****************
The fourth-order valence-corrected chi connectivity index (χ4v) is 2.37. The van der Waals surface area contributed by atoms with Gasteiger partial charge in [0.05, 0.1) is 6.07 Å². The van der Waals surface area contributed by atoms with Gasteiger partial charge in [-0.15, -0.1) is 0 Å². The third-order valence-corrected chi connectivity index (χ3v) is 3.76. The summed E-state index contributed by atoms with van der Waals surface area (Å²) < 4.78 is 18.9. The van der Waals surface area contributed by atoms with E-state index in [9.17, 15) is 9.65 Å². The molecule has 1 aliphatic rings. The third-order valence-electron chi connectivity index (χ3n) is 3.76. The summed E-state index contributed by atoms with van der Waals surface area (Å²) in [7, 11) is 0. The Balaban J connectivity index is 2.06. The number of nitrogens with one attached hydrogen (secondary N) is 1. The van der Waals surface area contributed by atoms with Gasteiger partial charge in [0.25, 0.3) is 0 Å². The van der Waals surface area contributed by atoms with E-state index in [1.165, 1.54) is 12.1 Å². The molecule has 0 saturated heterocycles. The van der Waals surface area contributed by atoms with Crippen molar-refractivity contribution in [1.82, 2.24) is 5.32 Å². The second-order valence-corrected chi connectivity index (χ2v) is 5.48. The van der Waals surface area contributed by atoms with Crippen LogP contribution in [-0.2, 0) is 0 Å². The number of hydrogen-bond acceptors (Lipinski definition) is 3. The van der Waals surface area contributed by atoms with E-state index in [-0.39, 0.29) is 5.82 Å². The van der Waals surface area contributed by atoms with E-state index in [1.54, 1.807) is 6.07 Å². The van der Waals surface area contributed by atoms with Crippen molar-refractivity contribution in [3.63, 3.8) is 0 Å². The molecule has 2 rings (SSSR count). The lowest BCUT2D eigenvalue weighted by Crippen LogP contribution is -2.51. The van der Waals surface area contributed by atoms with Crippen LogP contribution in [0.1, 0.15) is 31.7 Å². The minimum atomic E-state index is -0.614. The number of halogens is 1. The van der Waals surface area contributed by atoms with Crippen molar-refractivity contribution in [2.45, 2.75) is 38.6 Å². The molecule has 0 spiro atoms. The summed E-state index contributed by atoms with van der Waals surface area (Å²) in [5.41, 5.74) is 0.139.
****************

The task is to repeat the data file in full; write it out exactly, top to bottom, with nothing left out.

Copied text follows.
The fourth-order valence-corrected chi connectivity index (χ4v) is 2.37. The van der Waals surface area contributed by atoms with Gasteiger partial charge in [0.05, 0.1) is 6.07 Å². The van der Waals surface area contributed by atoms with Gasteiger partial charge in [-0.15, -0.1) is 0 Å². The third-order valence-corrected chi connectivity index (χ3v) is 3.76. The summed E-state index contributed by atoms with van der Waals surface area (Å²) < 4.78 is 18.9. The van der Waals surface area contributed by atoms with E-state index in [9.17, 15) is 9.65 Å². The molecule has 1 aliphatic rings. The third-order valence-electron chi connectivity index (χ3n) is 3.76. The summed E-state index contributed by atoms with van der Waals surface area (Å²) in [7, 11) is 0. The Balaban J connectivity index is 2.06. The number of nitrogens with one attached hydrogen (secondary N) is 1. The van der Waals surface area contributed by atoms with Gasteiger partial charge in [0.25, 0.3) is 0 Å². The van der Waals surface area contributed by atoms with E-state index in [1.165, 1.54) is 12.1 Å². The molecule has 0 saturated heterocycles. The van der Waals surface area contributed by atoms with Crippen molar-refractivity contribution in [1.82, 2.24) is 5.32 Å². The second-order valence-corrected chi connectivity index (χ2v) is 5.48. The van der Waals surface area contributed by atoms with Crippen LogP contribution in [-0.2, 0) is 0 Å². The number of hydrogen-bond acceptors (Lipinski definition) is 3. The van der Waals surface area contributed by atoms with E-state index in [-0.39, 0.29) is 5.82 Å². The van der Waals surface area contributed by atoms with E-state index in [1.54, 1.807) is 6.07 Å². The van der Waals surface area contributed by atoms with Crippen molar-refractivity contribution in [3.63, 3.8) is 0 Å². The molecule has 2 rings (SSSR count). The lowest BCUT2D eigenvalue weighted by Crippen LogP contribution is -2.51. The van der Waals surface area contributed by atoms with Crippen LogP contribution in [0.1, 0.15) is 31.7 Å². The minimum atomic E-state index is -0.614. The number of halogens is 1. The van der Waals surface area contributed by atoms with Crippen molar-refractivity contribution in [2.45, 2.75) is 38.6 Å². The molecule has 0 spiro atoms. The summed E-state index contributed by atoms with van der Waals surface area (Å²) in [5.41, 5.74) is 0.139.